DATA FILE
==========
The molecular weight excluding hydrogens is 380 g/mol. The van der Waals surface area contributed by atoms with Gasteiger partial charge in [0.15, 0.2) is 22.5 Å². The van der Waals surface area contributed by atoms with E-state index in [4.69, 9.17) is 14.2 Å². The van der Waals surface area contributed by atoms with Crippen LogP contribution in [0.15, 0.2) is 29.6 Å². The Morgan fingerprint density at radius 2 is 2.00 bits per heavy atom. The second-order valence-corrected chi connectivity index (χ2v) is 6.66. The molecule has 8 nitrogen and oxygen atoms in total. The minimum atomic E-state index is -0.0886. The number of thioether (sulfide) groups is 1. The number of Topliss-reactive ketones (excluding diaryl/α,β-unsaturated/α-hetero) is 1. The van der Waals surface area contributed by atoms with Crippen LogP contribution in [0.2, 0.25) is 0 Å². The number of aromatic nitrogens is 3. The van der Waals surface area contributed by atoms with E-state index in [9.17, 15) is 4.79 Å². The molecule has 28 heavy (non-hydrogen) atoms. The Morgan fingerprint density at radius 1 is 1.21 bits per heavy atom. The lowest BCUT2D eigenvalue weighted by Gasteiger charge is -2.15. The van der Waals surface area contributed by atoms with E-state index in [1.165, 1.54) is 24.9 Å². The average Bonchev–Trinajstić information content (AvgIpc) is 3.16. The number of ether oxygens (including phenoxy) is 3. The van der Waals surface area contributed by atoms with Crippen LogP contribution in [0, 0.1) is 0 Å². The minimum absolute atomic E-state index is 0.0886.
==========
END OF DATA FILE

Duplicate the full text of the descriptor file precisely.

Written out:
The molecular weight excluding hydrogens is 380 g/mol. The van der Waals surface area contributed by atoms with Gasteiger partial charge in [0.15, 0.2) is 22.5 Å². The van der Waals surface area contributed by atoms with E-state index in [4.69, 9.17) is 14.2 Å². The van der Waals surface area contributed by atoms with Crippen LogP contribution in [0.15, 0.2) is 29.6 Å². The Morgan fingerprint density at radius 2 is 2.00 bits per heavy atom. The second-order valence-corrected chi connectivity index (χ2v) is 6.66. The molecule has 8 nitrogen and oxygen atoms in total. The minimum atomic E-state index is -0.0886. The number of thioether (sulfide) groups is 1. The number of Topliss-reactive ketones (excluding diaryl/α,β-unsaturated/α-hetero) is 1. The van der Waals surface area contributed by atoms with Crippen LogP contribution in [0.2, 0.25) is 0 Å². The number of aromatic nitrogens is 3. The van der Waals surface area contributed by atoms with E-state index in [9.17, 15) is 4.79 Å². The molecule has 28 heavy (non-hydrogen) atoms. The Morgan fingerprint density at radius 1 is 1.21 bits per heavy atom. The lowest BCUT2D eigenvalue weighted by Gasteiger charge is -2.15. The van der Waals surface area contributed by atoms with E-state index in [1.165, 1.54) is 24.9 Å². The average Bonchev–Trinajstić information content (AvgIpc) is 3.16. The number of ether oxygens (including phenoxy) is 3. The van der Waals surface area contributed by atoms with Crippen LogP contribution in [0, 0.1) is 0 Å². The minimum absolute atomic E-state index is 0.0886.